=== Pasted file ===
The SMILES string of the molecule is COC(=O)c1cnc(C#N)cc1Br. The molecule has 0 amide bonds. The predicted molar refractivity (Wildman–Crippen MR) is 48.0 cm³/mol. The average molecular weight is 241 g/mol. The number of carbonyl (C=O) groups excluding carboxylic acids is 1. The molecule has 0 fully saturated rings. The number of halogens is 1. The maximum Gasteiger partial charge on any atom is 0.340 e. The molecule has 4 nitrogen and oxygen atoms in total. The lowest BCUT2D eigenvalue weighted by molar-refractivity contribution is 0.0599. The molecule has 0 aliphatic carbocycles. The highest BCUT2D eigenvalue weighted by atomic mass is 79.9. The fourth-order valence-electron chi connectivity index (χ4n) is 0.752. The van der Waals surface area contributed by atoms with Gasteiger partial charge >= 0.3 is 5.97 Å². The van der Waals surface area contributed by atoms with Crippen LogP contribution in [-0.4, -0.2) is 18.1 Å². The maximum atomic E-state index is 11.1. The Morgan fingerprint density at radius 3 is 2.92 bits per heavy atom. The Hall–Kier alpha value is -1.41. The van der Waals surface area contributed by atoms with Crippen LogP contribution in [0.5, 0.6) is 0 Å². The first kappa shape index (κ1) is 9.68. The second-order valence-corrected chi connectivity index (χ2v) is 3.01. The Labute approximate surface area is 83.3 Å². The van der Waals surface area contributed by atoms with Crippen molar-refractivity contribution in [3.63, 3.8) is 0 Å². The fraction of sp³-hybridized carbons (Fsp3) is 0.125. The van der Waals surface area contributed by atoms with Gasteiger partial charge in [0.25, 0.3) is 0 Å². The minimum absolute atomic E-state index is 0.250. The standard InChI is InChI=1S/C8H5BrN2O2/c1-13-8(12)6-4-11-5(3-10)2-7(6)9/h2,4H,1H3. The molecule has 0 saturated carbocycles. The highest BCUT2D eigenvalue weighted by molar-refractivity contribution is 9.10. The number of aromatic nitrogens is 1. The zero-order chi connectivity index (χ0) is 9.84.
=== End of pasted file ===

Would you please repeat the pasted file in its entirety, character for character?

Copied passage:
The SMILES string of the molecule is COC(=O)c1cnc(C#N)cc1Br. The molecule has 0 amide bonds. The predicted molar refractivity (Wildman–Crippen MR) is 48.0 cm³/mol. The average molecular weight is 241 g/mol. The number of carbonyl (C=O) groups excluding carboxylic acids is 1. The molecule has 0 fully saturated rings. The number of halogens is 1. The maximum Gasteiger partial charge on any atom is 0.340 e. The molecule has 4 nitrogen and oxygen atoms in total. The lowest BCUT2D eigenvalue weighted by molar-refractivity contribution is 0.0599. The molecule has 0 aliphatic carbocycles. The highest BCUT2D eigenvalue weighted by atomic mass is 79.9. The fourth-order valence-electron chi connectivity index (χ4n) is 0.752. The van der Waals surface area contributed by atoms with Gasteiger partial charge >= 0.3 is 5.97 Å². The van der Waals surface area contributed by atoms with Crippen LogP contribution in [-0.4, -0.2) is 18.1 Å². The maximum atomic E-state index is 11.1. The Morgan fingerprint density at radius 3 is 2.92 bits per heavy atom. The Hall–Kier alpha value is -1.41. The van der Waals surface area contributed by atoms with Crippen LogP contribution in [0.5, 0.6) is 0 Å². The first kappa shape index (κ1) is 9.68. The second-order valence-corrected chi connectivity index (χ2v) is 3.01. The Labute approximate surface area is 83.3 Å². The van der Waals surface area contributed by atoms with Crippen molar-refractivity contribution in [3.63, 3.8) is 0 Å². The fraction of sp³-hybridized carbons (Fsp3) is 0.125. The van der Waals surface area contributed by atoms with Gasteiger partial charge in [0.25, 0.3) is 0 Å². The minimum absolute atomic E-state index is 0.250. The standard InChI is InChI=1S/C8H5BrN2O2/c1-13-8(12)6-4-11-5(3-10)2-7(6)9/h2,4H,1H3. The molecule has 0 saturated carbocycles. The highest BCUT2D eigenvalue weighted by molar-refractivity contribution is 9.10. The number of aromatic nitrogens is 1. The zero-order chi connectivity index (χ0) is 9.84.